Mike's Hard Lemonade is one of the sponsors of the Boot Campaign, which supports men and women who serve in the United States Military. If anyone deserves a cold, refreshing lemonade, it's these brave people, and therefore, I dedicate this pairing to each and every one of them.

For more information about Mike's partnership with the Boot Campaign, check out this video

 

 *I was compensated by Mike's Hard Lemonade for this post, but the opinions and recipe are my own. 

**Please consume alcohol safely and legally.

Ingredients

  • 4 ears corn, shucked, cleaned and halved $2
  • 3 tbsp unsalted butter $1 for a stick
  • 1/2 jalapeño, diced finely $0.50
  • pinch salt Pantry
  • few sprigs cilantro, chopped $1 for a bunch
  • juice and zest of 1/2 lime $0.50
  • 2 tbsp crumbled cotija, feta, or grated Parmesan cheese $3 for 4 oz.

Directions

  1. Heat a grill or grill pan over high heat. Grill corn pieces for 2 minutes on each side, or until light charring develops.
  2. While corn grills, melt butter in a small sauce pan. Add jalapeño, salt, lime, cilantro, lime juice and zest and remove from heat.
  3. Drizzle butter mixture over grilled corn pieces. Garnish with cotija or feta.

"How on earth did you finagle hanging out with Rick Bayless?!" my mother texted me last Thursday evening, after seeing a slew of photos in my Instagram feed of the world-famous chef out and about with a group of Bay Area food bloggers and myself.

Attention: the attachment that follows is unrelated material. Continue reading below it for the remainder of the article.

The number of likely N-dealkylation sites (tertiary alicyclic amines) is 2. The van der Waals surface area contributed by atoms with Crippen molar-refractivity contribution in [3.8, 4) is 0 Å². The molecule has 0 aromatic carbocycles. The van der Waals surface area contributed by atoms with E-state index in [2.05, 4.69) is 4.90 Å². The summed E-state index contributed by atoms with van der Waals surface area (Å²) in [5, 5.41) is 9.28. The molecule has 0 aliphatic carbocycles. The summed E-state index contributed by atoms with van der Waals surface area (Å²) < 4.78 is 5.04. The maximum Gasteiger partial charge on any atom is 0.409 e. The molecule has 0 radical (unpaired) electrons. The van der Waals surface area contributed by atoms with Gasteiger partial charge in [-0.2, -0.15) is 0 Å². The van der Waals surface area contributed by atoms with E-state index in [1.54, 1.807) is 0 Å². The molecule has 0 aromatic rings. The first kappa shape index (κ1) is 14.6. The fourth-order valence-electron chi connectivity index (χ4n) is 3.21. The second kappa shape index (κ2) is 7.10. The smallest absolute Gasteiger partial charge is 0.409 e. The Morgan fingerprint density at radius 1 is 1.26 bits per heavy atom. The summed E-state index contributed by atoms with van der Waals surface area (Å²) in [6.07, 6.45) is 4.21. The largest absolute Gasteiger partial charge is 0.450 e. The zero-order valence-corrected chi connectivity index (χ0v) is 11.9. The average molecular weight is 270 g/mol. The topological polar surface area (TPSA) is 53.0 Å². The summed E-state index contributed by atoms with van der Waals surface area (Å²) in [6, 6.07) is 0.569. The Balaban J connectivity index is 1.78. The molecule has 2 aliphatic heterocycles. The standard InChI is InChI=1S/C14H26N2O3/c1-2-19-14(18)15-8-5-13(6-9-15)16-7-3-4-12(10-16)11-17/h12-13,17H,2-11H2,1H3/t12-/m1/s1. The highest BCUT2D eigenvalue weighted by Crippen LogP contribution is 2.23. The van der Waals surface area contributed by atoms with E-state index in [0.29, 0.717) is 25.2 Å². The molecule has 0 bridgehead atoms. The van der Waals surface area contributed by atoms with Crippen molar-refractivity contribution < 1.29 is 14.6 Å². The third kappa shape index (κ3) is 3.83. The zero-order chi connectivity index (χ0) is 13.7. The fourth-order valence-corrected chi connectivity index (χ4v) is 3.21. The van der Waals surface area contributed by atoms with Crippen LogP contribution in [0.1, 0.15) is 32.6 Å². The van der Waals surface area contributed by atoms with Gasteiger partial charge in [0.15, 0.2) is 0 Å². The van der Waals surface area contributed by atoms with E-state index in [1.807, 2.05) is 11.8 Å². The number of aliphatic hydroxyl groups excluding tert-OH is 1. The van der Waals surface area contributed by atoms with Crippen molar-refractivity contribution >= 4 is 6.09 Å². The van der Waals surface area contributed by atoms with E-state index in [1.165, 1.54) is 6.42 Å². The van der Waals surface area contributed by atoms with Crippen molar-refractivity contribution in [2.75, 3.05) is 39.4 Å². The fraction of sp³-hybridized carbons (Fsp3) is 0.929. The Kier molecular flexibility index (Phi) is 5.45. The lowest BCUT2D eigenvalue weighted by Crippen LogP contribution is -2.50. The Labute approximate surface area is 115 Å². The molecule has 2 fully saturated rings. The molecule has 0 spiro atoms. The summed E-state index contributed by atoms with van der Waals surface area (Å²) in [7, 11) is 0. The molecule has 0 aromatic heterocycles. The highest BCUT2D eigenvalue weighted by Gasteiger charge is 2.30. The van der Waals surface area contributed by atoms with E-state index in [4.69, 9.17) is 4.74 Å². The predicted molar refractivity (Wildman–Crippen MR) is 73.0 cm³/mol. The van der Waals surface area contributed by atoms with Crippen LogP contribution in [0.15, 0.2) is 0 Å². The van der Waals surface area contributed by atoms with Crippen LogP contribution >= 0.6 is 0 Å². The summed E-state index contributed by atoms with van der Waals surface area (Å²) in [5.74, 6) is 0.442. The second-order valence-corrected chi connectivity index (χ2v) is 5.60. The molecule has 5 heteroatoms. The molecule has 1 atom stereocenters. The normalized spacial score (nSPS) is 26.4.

"I'm not really sure!!" I texted back, giddy. In truth, I was invited by Negra Modelo to join a blogger tour of the Mission District in San Francisco with Bayless, culminating in a party/cooking demo wherein he would talk about Negra Modelo and working with Latin American ingredients, but in a looser sense, I really wasn't sure how it all happened. How did I get so lucky as to get to do this kind of thing---for a living, no less? 

(I should probably also say here that I am a total dork when it comes to meeting celebrity chefs. Introduce me to a famous actor and I am totally cool. But put me in aroom with a Michael Chiarello or Alex Guarnaschelli and I will flush like a tween meeting One Direction for the first time. So needless to say, meeting Bayless in person made me a little bit nervous, and a whole lot excited. 

Fortunately, Bayless could not have been more down to earth, which put me immediately at ease. The tour also could not have been more delicious.